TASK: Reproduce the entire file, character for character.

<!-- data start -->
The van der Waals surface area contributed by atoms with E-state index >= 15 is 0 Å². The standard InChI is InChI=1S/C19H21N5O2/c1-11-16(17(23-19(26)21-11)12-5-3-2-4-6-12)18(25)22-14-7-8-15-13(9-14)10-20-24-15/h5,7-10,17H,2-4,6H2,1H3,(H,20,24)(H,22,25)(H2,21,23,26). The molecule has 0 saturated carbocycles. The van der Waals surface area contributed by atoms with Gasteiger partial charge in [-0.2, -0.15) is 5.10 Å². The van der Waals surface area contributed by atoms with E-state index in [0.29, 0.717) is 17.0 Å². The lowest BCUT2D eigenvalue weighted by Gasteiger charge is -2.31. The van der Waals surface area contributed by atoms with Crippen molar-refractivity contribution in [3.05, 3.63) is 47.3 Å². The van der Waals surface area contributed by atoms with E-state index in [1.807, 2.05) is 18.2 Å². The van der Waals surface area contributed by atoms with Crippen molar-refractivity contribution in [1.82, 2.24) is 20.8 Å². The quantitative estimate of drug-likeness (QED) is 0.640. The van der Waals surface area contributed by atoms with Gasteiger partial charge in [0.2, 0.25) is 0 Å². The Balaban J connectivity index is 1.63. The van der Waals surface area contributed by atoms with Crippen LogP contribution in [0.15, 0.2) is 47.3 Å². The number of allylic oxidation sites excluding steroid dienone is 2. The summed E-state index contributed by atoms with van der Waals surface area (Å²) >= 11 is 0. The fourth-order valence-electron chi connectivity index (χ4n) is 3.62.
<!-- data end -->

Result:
The van der Waals surface area contributed by atoms with E-state index >= 15 is 0 Å². The standard InChI is InChI=1S/C19H21N5O2/c1-11-16(17(23-19(26)21-11)12-5-3-2-4-6-12)18(25)22-14-7-8-15-13(9-14)10-20-24-15/h5,7-10,17H,2-4,6H2,1H3,(H,20,24)(H,22,25)(H2,21,23,26). The molecule has 0 saturated carbocycles. The van der Waals surface area contributed by atoms with Gasteiger partial charge in [-0.2, -0.15) is 5.10 Å². The van der Waals surface area contributed by atoms with E-state index in [0.29, 0.717) is 17.0 Å². The lowest BCUT2D eigenvalue weighted by Gasteiger charge is -2.31. The van der Waals surface area contributed by atoms with Crippen molar-refractivity contribution in [3.05, 3.63) is 47.3 Å². The van der Waals surface area contributed by atoms with E-state index in [1.807, 2.05) is 18.2 Å². The van der Waals surface area contributed by atoms with Crippen molar-refractivity contribution in [1.82, 2.24) is 20.8 Å². The quantitative estimate of drug-likeness (QED) is 0.640. The van der Waals surface area contributed by atoms with Gasteiger partial charge in [0.2, 0.25) is 0 Å². The Balaban J connectivity index is 1.63. The van der Waals surface area contributed by atoms with Crippen LogP contribution in [0.15, 0.2) is 47.3 Å². The number of allylic oxidation sites excluding steroid dienone is 2. The summed E-state index contributed by atoms with van der Waals surface area (Å²) >= 11 is 0. The fourth-order valence-electron chi connectivity index (χ4n) is 3.62.